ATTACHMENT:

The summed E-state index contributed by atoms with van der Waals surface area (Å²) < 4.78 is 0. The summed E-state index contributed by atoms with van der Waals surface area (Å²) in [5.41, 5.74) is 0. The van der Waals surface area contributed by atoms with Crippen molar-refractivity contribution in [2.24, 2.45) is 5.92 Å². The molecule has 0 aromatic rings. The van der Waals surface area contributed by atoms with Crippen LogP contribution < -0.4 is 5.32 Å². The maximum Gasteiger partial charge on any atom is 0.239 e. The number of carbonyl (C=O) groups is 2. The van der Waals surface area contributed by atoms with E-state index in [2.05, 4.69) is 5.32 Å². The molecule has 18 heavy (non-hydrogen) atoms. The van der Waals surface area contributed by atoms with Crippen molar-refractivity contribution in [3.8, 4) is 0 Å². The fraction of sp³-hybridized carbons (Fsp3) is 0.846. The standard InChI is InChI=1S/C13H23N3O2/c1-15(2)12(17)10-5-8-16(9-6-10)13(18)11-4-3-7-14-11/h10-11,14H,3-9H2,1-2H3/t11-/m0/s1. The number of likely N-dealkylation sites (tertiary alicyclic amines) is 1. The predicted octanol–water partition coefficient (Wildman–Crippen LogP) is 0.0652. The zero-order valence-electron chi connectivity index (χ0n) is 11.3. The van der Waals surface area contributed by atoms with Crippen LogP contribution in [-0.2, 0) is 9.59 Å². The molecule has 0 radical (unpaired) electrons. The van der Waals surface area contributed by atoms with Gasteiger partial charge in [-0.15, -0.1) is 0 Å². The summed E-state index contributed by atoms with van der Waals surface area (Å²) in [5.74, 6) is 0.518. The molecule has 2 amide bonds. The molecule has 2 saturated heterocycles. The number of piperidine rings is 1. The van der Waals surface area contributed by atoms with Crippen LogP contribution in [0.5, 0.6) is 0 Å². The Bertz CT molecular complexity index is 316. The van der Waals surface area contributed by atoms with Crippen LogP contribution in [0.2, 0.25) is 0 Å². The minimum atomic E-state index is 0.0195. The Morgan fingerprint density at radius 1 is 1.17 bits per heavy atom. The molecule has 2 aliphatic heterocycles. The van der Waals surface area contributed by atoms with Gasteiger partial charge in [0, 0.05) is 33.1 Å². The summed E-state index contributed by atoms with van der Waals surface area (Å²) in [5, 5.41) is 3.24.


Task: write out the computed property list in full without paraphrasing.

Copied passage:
The summed E-state index contributed by atoms with van der Waals surface area (Å²) < 4.78 is 0. The summed E-state index contributed by atoms with van der Waals surface area (Å²) in [5.41, 5.74) is 0. The van der Waals surface area contributed by atoms with Crippen molar-refractivity contribution in [2.24, 2.45) is 5.92 Å². The molecule has 0 aromatic rings. The van der Waals surface area contributed by atoms with Crippen LogP contribution < -0.4 is 5.32 Å². The maximum Gasteiger partial charge on any atom is 0.239 e. The number of carbonyl (C=O) groups is 2. The van der Waals surface area contributed by atoms with E-state index in [2.05, 4.69) is 5.32 Å². The molecule has 18 heavy (non-hydrogen) atoms. The van der Waals surface area contributed by atoms with Crippen molar-refractivity contribution in [3.8, 4) is 0 Å². The fraction of sp³-hybridized carbons (Fsp3) is 0.846. The standard InChI is InChI=1S/C13H23N3O2/c1-15(2)12(17)10-5-8-16(9-6-10)13(18)11-4-3-7-14-11/h10-11,14H,3-9H2,1-2H3/t11-/m0/s1. The number of likely N-dealkylation sites (tertiary alicyclic amines) is 1. The predicted octanol–water partition coefficient (Wildman–Crippen LogP) is 0.0652. The zero-order valence-electron chi connectivity index (χ0n) is 11.3. The van der Waals surface area contributed by atoms with Crippen LogP contribution in [-0.2, 0) is 9.59 Å². The molecule has 0 radical (unpaired) electrons. The van der Waals surface area contributed by atoms with Gasteiger partial charge in [-0.15, -0.1) is 0 Å². The summed E-state index contributed by atoms with van der Waals surface area (Å²) in [5.74, 6) is 0.518. The molecule has 2 amide bonds. The molecule has 2 saturated heterocycles. The number of piperidine rings is 1. The van der Waals surface area contributed by atoms with Crippen LogP contribution in [0.5, 0.6) is 0 Å². The Bertz CT molecular complexity index is 316. The van der Waals surface area contributed by atoms with Crippen LogP contribution in [0.2, 0.25) is 0 Å². The minimum atomic E-state index is 0.0195. The Morgan fingerprint density at radius 1 is 1.17 bits per heavy atom. The molecule has 2 aliphatic heterocycles. The van der Waals surface area contributed by atoms with Gasteiger partial charge in [0, 0.05) is 33.1 Å². The summed E-state index contributed by atoms with van der Waals surface area (Å²) in [5, 5.41) is 3.24.